The pounds are dropping off thanks to VSG, so why is your body image still suffering? With most social media posts focusing on new and improved post-bariatric bodies, many vertical sleeve gastrectomy patients believe they’re the only one whose brain hasn’t caught up with their body. The truth is that body image issues are incredibly common during and after a weight loss journey.
Why you may be struggling on the inside
Many gastric sleeve patients don’t know what a healthy body looks like for them, which can lead to feelings that you haven’t lost “enough” or aren’t actually as thin as you are. My patient, Stephanie, shares, “I’m four years out from surgery, and I still see the fat me. I still look at plus-size clothes and even try them on, then go down in sizes. It’s definitely a mental game.”
Years of not being at a normal weight distorts things, as do comments from well-meaning family and friends. Compliments may make you uneasy, as you hear a negative (ie: how fat you were before) instead of a positive. And when loved ones say, “You look great—no need to lose any more weight,” it can make you question your goals. Sometimes your goals need to be questioned, by the way. But it can be confusing to sort out what’s real about your body, what someone else’s motivation is, and even what your own motivation is.
Speaking of which, your primary reason for undergoing gastric sleeve surgery seems to play a role in body image issues afterward. There’s no right or wrong reason to pursue a healthy body; healthy is always better than unhealthy, no matter what’s driving you. But VSG patients who are driven primarily by aesthetics rather than health may be a bit more prone to body image issues following the procedure. Again, that’s not a judgment on “better” or “worse” reasons; it’s just reality.
Prioritizing your mental journey
The good (and bad) news is that you’re not alone in your feelings. Here’s some food for thought on overcoming this mind-vs.-body clash:
- Tip #1: Maintain connection with people who’ve walked in your shoes.Friends and family who’ve never lost a lot of weight may mean well, but they simply can’t understand what you’re feeling or, most likely, what healthy means for your unique body. Our private Facebook page is an invaluable resource for sharing highs and lows and receiving “been there, done that” advice from folks who know exactly what you’re going through.
- Tip #2: Talk to yourself like you would a friend.Have you ever noticed that you say things to yourself that you never would to a pal? Our internal dialogue has a funny way of shaping what we see in the mirror, so the next time you think, “Ugh, you’re still so chubby,” run it through your “friend” filter. Is it nice? Is it helpful? If not, erase that tape and replace it with something constructive like, “Your hard work is clearly paying off!”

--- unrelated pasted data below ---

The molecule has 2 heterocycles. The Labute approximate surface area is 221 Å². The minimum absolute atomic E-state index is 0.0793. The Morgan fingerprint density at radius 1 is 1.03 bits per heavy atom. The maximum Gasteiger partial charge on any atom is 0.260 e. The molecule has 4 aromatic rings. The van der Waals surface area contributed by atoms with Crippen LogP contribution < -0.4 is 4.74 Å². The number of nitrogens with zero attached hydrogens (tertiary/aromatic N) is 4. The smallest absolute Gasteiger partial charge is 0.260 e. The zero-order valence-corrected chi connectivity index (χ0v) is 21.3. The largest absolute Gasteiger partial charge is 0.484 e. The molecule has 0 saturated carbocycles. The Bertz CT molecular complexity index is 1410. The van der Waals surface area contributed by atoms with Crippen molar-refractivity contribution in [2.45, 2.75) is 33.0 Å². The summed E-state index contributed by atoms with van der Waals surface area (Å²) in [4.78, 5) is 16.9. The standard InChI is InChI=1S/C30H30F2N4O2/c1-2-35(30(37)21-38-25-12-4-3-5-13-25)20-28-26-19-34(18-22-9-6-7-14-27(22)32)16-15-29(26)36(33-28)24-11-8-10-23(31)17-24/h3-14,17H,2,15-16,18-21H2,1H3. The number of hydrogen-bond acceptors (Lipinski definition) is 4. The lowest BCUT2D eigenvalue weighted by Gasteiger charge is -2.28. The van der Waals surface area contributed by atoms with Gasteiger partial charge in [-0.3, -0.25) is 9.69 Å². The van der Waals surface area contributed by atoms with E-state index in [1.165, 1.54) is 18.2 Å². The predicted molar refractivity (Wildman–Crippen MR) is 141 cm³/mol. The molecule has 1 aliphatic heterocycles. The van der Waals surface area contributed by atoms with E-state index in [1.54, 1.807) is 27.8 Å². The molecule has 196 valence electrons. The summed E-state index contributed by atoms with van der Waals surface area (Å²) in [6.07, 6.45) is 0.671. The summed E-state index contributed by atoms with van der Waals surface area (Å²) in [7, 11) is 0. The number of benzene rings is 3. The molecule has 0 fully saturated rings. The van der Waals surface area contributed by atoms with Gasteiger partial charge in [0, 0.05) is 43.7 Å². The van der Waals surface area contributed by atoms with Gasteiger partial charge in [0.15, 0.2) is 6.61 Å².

- Tip #3: Give yourself time to adjust. Your physical weight loss may happen at a faster pace than your mind can keep up with. You’ve seen a fat person in the mirror for years—or decades—so seeing a much thinner person there for a few months is a short time in the grand scheme of things. Eventually, you won’t be surprised at your reflection anymore.
- Tip #4: Get to know yourself as you are now. Had a goal number in mind since the beginning of your weight loss journey? Now is a good time to reevaluate whether it’s serving you well. It’s possible to sabotage your self-esteem by holding onto a random weight, pant size, or even BMI as a goal. Bodies are so incredibly different. A small-boned friend might look fabulous at a size 4, whereas you’d look like a cadaver at that size. Take the number out of the equation and ask yourself how you feel right now. Nancy says, “I would LOVE to be 125 pounds but can’t seem to quite get there. I’m just not sure 125 is realistic for me at this age/stage of life.” That’s a great question, Nancy.
- Tip #5: Seek outside help. A therapist who specializes in weight loss patients can be a tremendous asset for people who need a little extra support. In the same way that choosing weight loss through bariatric surgery should be seen as a sign of strength rather than weakness, enlisting a therapist shows that you value yourself enough to bring in the pros.
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